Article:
The $7.5 billion condom industry rides shotgun on the sexual wellness train for good reason. Condoms are essential tools for preventing unwanted pregnancy and reducing the spread of Sexually Transmitted Diseases (STD). Condom usage dates pretty far back, too. Rubber condoms originated in 1855, but semen-blocking devices of all kinds go all the way back to 11,000 BC.
Traditionally, when you think of condoms, you may think of the kind designed for the male sex organ. However, as sexual wellness evolves, condoms for both internal and external use are an available and effective way to prevent pregnancy and STDs.
So, what’s the difference between female condoms vs. male condoms? In this guide, we’ll explore how each type works, the effectiveness of female vs. male condoms, their advantages and disadvantages, and how to use both.
You may or may not have heard of a female condom, which is still equally important for sexual health and intercourse. Female condoms showed up around the early 20th century, and are making a comeback in sexual protection. Female condoms, or internal condoms, aren’t just for females. Sexual partners of any gender can insert them into the vagina or anus for protection against excretive fluids, STDs, and bacteria during sex.
Types of female condoms
Female condoms are widely recognized by couples, healthcare professionals, and even the FDA as a reliable preventative measure.
You might hear female condoms called one of the following names:
The last one, FC2 female condom, is the only FDA-approved and available internal condom in the U.S.
Materials in the FC2 internal condom
The FC2 internal condom can be inserted into the vagina or anus up to 8 hours before sex. Because it sits inside the body, the product has higher quality standards for materials.
The FC2 condom is composed of:
It’s estimated that 450 million male condoms are sold every year in the U.S. Male condoms, or external condoms, are a highly adopted form of contraception because of their broad availability, ease of use, and relatively attainable cost.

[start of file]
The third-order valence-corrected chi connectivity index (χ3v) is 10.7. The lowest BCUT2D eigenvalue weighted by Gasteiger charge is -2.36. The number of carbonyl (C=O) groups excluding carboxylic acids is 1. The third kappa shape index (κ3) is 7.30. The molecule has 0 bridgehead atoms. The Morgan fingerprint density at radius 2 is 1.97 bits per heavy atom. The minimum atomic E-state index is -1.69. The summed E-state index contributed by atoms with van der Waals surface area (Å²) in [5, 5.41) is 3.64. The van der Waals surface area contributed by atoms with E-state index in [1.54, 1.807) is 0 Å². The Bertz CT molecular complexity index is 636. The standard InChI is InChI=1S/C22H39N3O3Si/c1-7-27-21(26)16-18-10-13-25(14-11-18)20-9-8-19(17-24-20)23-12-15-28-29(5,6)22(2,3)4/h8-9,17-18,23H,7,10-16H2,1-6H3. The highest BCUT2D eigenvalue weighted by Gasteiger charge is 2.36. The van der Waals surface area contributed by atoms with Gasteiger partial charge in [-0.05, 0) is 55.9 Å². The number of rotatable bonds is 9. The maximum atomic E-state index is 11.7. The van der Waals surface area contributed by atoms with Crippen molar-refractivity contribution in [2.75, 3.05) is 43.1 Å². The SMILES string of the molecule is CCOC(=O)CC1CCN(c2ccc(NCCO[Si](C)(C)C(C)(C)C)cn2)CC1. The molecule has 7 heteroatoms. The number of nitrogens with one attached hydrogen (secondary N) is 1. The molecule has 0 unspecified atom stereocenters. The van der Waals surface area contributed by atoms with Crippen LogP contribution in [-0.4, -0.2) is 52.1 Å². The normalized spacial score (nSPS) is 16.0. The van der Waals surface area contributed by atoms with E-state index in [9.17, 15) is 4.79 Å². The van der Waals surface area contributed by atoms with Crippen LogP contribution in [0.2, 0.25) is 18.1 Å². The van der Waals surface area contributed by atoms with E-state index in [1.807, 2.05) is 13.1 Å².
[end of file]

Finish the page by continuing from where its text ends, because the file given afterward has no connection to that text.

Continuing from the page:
External condoms are placed over the penis to block ejaculative fluids during sex. They can be used for penetration of both the vagina and anus. When used for male-female sexual intercourse, they can help prevent pregnancy, and in all cases, they can help reduce the spread of STDs.
Types of male condoms
You can find a healthy variety of these sperm blockers at your local pharmacy or grocery store. According to Statistica, the most popular condom brands in the U.S in 2020 were:
Materials in the external condom
Latex is the most common material in standard condoms. However, some people may be sensitive or allergic to it, so alternatives are also available.
Non-latex –The non-latex variety is good for people with sensitivities or allergies to latex. They can be comprised of polyurethane, polyisoprene, or lambskin. Please note that lambskin condoms do not protect against STDs.
Female vs. male condoms
As with other different types of birth control, it’s best to compare the different types of condoms to find the right fit for you. When it comes to condoms, there is no one-size-fits-all solution for everybody. The choice of female vs. male condoms ultimately depends on your comfort and preferences.
To help with your decision between female vs. male condoms, take a look at the chart below to see how they compare in terms of pleasure, risks, effectiveness, and cost.
But wait—the benefits of condoms don’t end there. There are a wealth of advantages to consider between female condoms vs. male condoms.
Advantages of male condoms
Convenient and easy to use, there are plenty of advantages to using male condoms:
Advantages of female condoms
Female condoms offer a multitude of benefits including:
Though the benefits certainly outweigh the drawbacks, there are a few cons to consider between female condoms vs. male condoms.
Disadvantages of male condoms
As with all things, there are a few disadvantages to consider when using a male condom:
Disadvantages of female condoms